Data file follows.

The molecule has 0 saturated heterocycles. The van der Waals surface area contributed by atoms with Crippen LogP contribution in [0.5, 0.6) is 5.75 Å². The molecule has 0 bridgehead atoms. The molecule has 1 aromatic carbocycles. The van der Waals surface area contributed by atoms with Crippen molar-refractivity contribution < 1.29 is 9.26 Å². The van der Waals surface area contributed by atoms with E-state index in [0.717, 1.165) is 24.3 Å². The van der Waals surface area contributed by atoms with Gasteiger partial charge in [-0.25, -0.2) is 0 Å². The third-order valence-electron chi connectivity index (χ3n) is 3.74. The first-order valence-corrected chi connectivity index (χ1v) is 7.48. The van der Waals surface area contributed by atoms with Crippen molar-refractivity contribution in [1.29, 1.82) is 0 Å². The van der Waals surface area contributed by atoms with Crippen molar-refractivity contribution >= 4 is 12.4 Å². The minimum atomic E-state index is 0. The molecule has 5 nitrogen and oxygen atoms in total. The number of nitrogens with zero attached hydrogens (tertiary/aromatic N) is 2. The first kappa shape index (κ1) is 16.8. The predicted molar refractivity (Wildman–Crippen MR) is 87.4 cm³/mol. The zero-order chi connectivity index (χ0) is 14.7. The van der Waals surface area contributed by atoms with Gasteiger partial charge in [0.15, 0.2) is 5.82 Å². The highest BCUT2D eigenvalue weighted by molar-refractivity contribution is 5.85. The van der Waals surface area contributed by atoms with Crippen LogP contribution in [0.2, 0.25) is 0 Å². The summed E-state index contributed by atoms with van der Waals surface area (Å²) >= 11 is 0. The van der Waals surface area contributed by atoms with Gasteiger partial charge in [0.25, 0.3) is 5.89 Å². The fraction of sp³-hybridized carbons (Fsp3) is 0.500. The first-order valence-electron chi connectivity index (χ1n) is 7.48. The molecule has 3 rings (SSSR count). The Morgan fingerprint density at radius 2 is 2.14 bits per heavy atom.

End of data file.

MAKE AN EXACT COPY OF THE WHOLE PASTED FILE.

The molecule has 0 saturated heterocycles. The van der Waals surface area contributed by atoms with Crippen LogP contribution in [0.5, 0.6) is 5.75 Å². The molecule has 0 bridgehead atoms. The molecule has 1 aromatic carbocycles. The van der Waals surface area contributed by atoms with Crippen molar-refractivity contribution < 1.29 is 9.26 Å². The van der Waals surface area contributed by atoms with E-state index in [0.717, 1.165) is 24.3 Å². The van der Waals surface area contributed by atoms with Gasteiger partial charge in [-0.25, -0.2) is 0 Å². The third-order valence-electron chi connectivity index (χ3n) is 3.74. The first-order valence-corrected chi connectivity index (χ1v) is 7.48. The van der Waals surface area contributed by atoms with Crippen molar-refractivity contribution in [1.29, 1.82) is 0 Å². The van der Waals surface area contributed by atoms with Crippen molar-refractivity contribution >= 4 is 12.4 Å². The minimum atomic E-state index is 0. The molecule has 5 nitrogen and oxygen atoms in total. The number of nitrogens with zero attached hydrogens (tertiary/aromatic N) is 2. The first kappa shape index (κ1) is 16.8. The predicted molar refractivity (Wildman–Crippen MR) is 87.4 cm³/mol. The zero-order chi connectivity index (χ0) is 14.7. The van der Waals surface area contributed by atoms with Gasteiger partial charge in [0.15, 0.2) is 5.82 Å². The highest BCUT2D eigenvalue weighted by molar-refractivity contribution is 5.85. The van der Waals surface area contributed by atoms with Crippen LogP contribution in [0.2, 0.25) is 0 Å². The summed E-state index contributed by atoms with van der Waals surface area (Å²) >= 11 is 0. The van der Waals surface area contributed by atoms with Gasteiger partial charge in [0.25, 0.3) is 5.89 Å². The fraction of sp³-hybridized carbons (Fsp3) is 0.500. The first-order valence-electron chi connectivity index (χ1n) is 7.48. The molecule has 3 rings (SSSR count). The Morgan fingerprint density at radius 2 is 2.14 bits per heavy atom.